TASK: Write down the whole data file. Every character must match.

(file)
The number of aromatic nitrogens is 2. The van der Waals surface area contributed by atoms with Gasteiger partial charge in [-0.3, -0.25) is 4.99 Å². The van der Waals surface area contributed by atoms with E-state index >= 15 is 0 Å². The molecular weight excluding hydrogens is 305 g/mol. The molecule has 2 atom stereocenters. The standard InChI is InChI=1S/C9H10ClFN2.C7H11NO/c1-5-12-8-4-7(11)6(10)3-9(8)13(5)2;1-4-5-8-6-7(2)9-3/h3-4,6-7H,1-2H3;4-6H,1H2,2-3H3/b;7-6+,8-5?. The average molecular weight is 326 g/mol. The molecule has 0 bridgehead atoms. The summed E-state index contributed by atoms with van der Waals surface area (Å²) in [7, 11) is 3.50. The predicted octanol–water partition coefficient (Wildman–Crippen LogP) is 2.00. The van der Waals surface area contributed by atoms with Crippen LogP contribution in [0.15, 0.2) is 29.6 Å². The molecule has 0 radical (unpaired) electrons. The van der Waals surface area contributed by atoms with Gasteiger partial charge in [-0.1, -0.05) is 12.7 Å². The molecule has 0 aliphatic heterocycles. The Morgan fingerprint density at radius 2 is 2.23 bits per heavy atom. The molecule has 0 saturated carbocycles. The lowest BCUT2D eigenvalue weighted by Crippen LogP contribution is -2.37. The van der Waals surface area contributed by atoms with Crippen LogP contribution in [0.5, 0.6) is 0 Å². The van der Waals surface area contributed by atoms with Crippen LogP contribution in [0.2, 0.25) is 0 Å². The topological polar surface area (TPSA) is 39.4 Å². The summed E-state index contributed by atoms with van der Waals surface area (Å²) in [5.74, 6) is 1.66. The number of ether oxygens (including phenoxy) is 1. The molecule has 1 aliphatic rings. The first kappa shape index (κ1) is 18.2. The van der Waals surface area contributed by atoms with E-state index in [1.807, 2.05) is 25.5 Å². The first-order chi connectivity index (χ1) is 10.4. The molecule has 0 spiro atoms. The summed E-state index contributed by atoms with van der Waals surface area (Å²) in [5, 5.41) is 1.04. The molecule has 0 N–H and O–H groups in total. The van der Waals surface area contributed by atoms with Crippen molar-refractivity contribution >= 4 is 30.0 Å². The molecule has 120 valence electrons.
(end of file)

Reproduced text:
The number of aromatic nitrogens is 2. The van der Waals surface area contributed by atoms with Gasteiger partial charge in [-0.3, -0.25) is 4.99 Å². The van der Waals surface area contributed by atoms with E-state index >= 15 is 0 Å². The molecular weight excluding hydrogens is 305 g/mol. The molecule has 2 atom stereocenters. The standard InChI is InChI=1S/C9H10ClFN2.C7H11NO/c1-5-12-8-4-7(11)6(10)3-9(8)13(5)2;1-4-5-8-6-7(2)9-3/h3-4,6-7H,1-2H3;4-6H,1H2,2-3H3/b;7-6+,8-5?. The average molecular weight is 326 g/mol. The molecule has 0 bridgehead atoms. The summed E-state index contributed by atoms with van der Waals surface area (Å²) in [7, 11) is 3.50. The predicted octanol–water partition coefficient (Wildman–Crippen LogP) is 2.00. The van der Waals surface area contributed by atoms with Crippen LogP contribution in [0.15, 0.2) is 29.6 Å². The molecule has 0 radical (unpaired) electrons. The van der Waals surface area contributed by atoms with Gasteiger partial charge in [-0.1, -0.05) is 12.7 Å². The molecule has 0 aliphatic heterocycles. The Morgan fingerprint density at radius 2 is 2.23 bits per heavy atom. The molecule has 0 saturated carbocycles. The lowest BCUT2D eigenvalue weighted by Crippen LogP contribution is -2.37. The van der Waals surface area contributed by atoms with Crippen LogP contribution in [0.5, 0.6) is 0 Å². The van der Waals surface area contributed by atoms with Crippen LogP contribution in [0.2, 0.25) is 0 Å². The topological polar surface area (TPSA) is 39.4 Å². The summed E-state index contributed by atoms with van der Waals surface area (Å²) in [5.74, 6) is 1.66. The number of ether oxygens (including phenoxy) is 1. The molecule has 1 aliphatic rings. The first kappa shape index (κ1) is 18.2. The van der Waals surface area contributed by atoms with E-state index in [1.807, 2.05) is 25.5 Å². The first-order chi connectivity index (χ1) is 10.4. The molecule has 0 spiro atoms. The summed E-state index contributed by atoms with van der Waals surface area (Å²) in [5, 5.41) is 1.04. The molecule has 0 N–H and O–H groups in total. The van der Waals surface area contributed by atoms with Crippen molar-refractivity contribution >= 4 is 30.0 Å². The molecule has 120 valence electrons.